The Electric Coffee Bean Experience

The search for kickass coffee

Archive for the category “Monmouth”

The tea that blew me away

So this past week was barista training – and I passed.

Bearing in mind that I’ve only spent two hours pulling shots before the course, coming away with a solid pass with merit was very satisfying.

Apart from a basic grounding in espresso and similar, the class also introduced me to an extraordinary notion; tea is good.

Now, I like tea – always have. But Ben Townsend, tutor at the London School of Coffee, prepared leaf tea – not from a supermarket and not chopped up in minuscule slivers – for tasting and quite frankly it changed how I’ve always thought of tea – a nice, ho-hum drink, comforting but without the x factor of good coffee.  The Oolong particularly converted me into a tea lover.

Saturday was spent (apart from purchasing dry and natural-pulped processed coffee beans) in the pursuit of some Oolong.

Postcard Teas, close to Bond and Oxford Streets, is a haven. The teas and preparation utensils are elegant and beautiful.

Now I’m the proud owner of 50g of Yimu Oolong from Taiwan. Sweet and floral, it’s a winner any time of the day.

Coffee fans, don’t despair, I’m still all about the bean. Let’s just say that I’ve expanded my taste buds.

And on taste buds, I brought home some Ethiopian coffee beans from Monmouth and cupped them this morning. (See – back to the coffee.)

The Kochere: wow, a challenging brew. There’s a savoury, umami aspect going on in these beans – not far removed from a good green tea. As it cools, the expected coffee profile takes shape but for the first few minutes drinkers would be forgiven for questioning which plant species the brew came from – but that’s part of why we love coffee – no two cups are the same, let alone harvests.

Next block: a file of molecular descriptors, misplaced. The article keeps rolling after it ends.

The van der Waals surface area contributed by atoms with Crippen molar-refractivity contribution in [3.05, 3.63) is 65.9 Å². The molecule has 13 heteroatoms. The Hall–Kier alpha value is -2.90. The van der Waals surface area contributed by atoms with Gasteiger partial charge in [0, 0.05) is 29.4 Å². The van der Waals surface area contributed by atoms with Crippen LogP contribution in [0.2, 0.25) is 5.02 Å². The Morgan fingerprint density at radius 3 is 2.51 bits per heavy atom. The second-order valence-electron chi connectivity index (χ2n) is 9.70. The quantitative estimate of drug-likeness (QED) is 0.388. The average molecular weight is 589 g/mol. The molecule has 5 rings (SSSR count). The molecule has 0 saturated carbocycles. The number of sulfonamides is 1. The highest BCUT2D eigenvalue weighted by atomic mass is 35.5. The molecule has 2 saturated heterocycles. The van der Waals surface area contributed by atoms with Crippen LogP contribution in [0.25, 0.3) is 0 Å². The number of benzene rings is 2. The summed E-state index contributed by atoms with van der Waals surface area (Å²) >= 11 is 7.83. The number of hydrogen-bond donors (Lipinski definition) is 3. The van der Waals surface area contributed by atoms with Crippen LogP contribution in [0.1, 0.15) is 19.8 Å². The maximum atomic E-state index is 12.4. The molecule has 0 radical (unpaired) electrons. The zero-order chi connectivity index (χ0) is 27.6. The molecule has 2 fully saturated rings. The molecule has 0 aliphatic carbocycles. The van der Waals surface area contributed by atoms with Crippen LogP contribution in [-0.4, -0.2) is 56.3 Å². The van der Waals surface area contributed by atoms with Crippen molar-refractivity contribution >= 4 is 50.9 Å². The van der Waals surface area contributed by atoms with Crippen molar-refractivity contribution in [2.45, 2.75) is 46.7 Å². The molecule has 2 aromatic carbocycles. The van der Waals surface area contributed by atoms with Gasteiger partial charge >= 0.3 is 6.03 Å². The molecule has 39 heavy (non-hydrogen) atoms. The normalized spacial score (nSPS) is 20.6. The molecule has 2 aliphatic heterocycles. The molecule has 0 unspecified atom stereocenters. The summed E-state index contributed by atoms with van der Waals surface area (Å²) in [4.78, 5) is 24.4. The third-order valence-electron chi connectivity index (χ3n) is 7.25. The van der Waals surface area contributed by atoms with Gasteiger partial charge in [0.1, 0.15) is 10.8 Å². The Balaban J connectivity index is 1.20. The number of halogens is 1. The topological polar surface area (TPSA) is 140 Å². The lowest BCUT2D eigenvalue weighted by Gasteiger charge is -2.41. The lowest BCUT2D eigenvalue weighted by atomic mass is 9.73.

The Kochere was the coffee that had been proffered as pulped natural – and although the tasting notes explain that Ethiopian coffee can be difficult in tracing a particular bean’s origins it does illustrate how much a bean’s tasting profile depends on how it’s been processed.

Apparently there’s not much left of the Kochere at Monmouth – so if you’d like to try it, hurry down to Borough Market before it’s all gone.

Finca San Bernardo beans – Guatemala

Map of GuatemalaIt’s not often that I’m disappointed with  freshly roasted coffee beans from Monmouth.

In fact, this may be the first time.

Having run the beans through an espresso machine and tried two different filter processes, changed the coarseness of the grind, the amount of ground coffee used and the water, the best I can get from this Guatemalan coffee is something akin to freeze-dried Moccona. Disappointing to say the least.

Freshly ground, the coffee carries hints of jam in the aroma but brewed, it tastes very dry, slightly sweet and  very woody. Woody may not be the greatest technical term out there. Take a wooden ice-cream stick, leave it in your mouth for a minute then drag it around your mouth. Make sure the stick has plenty of contact with your teeth. For me, I’d rather hear nails on a chalkboard than go through that ice-cream stick sensation.

So I didn’t enjoy this coffee.

Trade logoGranted, not every coffee is going to be a winner. What truly disappointed me was the high expectations I had. The Finca San Bernardo is a Cup of Excellence award winner. I was so prepared to be blown away by this coffee but alas, it never happened.

For me, this was one of those coffee experiences to forget about, illustrating perhaps how much a palate can vary between people.

A serious 1 out of 5 beans ratings for this one. Avoid.

Unhappy face

Not so good.

Monmouth Coffee – FINCA LAS NUBES

Esquipulas, Guatamala. Grown by Senor Fabio Solis.Esquipulas

What they said

The farm is in the mountainous area of Esquipulas at approximately 1500m. This is high altitude for growing coffee and because of the stable climate that the altitude gives, the coffee develops and matures slowly resulting in a clean and sweet cup.

What we said

A good, sweetish coffee. Slightly under-powered but very drinkable. The crema was a little unsteady – some draws were great, others poor. Just a hint of pepper on the tongue. A rewarding cup when you don’t want a big coffee hit.

7 beans out of 10

Post Navigation